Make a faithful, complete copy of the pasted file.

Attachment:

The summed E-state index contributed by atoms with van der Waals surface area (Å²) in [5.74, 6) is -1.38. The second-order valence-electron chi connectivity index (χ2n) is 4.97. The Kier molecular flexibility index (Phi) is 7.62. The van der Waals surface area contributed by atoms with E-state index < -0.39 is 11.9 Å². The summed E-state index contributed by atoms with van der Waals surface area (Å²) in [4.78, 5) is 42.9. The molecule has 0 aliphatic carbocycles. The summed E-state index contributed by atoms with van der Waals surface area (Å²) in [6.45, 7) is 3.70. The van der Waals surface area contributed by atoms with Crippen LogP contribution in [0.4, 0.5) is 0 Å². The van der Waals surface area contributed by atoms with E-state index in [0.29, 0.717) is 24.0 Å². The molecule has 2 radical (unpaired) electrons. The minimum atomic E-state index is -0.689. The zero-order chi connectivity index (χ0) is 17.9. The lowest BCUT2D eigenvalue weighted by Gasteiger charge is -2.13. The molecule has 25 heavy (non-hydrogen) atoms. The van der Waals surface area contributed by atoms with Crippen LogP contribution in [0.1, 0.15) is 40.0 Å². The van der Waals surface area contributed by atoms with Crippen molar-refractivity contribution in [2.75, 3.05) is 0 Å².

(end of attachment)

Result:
The summed E-state index contributed by atoms with van der Waals surface area (Å²) in [5.74, 6) is -1.38. The second-order valence-electron chi connectivity index (χ2n) is 4.97. The Kier molecular flexibility index (Phi) is 7.62. The van der Waals surface area contributed by atoms with E-state index < -0.39 is 11.9 Å². The summed E-state index contributed by atoms with van der Waals surface area (Å²) in [4.78, 5) is 42.9. The molecule has 0 aliphatic carbocycles. The summed E-state index contributed by atoms with van der Waals surface area (Å²) in [6.45, 7) is 3.70. The van der Waals surface area contributed by atoms with Crippen LogP contribution in [0.4, 0.5) is 0 Å². The van der Waals surface area contributed by atoms with E-state index in [0.29, 0.717) is 24.0 Å². The molecule has 2 radical (unpaired) electrons. The minimum atomic E-state index is -0.689. The zero-order chi connectivity index (χ0) is 17.9. The lowest BCUT2D eigenvalue weighted by Gasteiger charge is -2.13. The molecule has 25 heavy (non-hydrogen) atoms. The van der Waals surface area contributed by atoms with Crippen LogP contribution in [0.1, 0.15) is 40.0 Å². The van der Waals surface area contributed by atoms with Crippen molar-refractivity contribution in [2.75, 3.05) is 0 Å².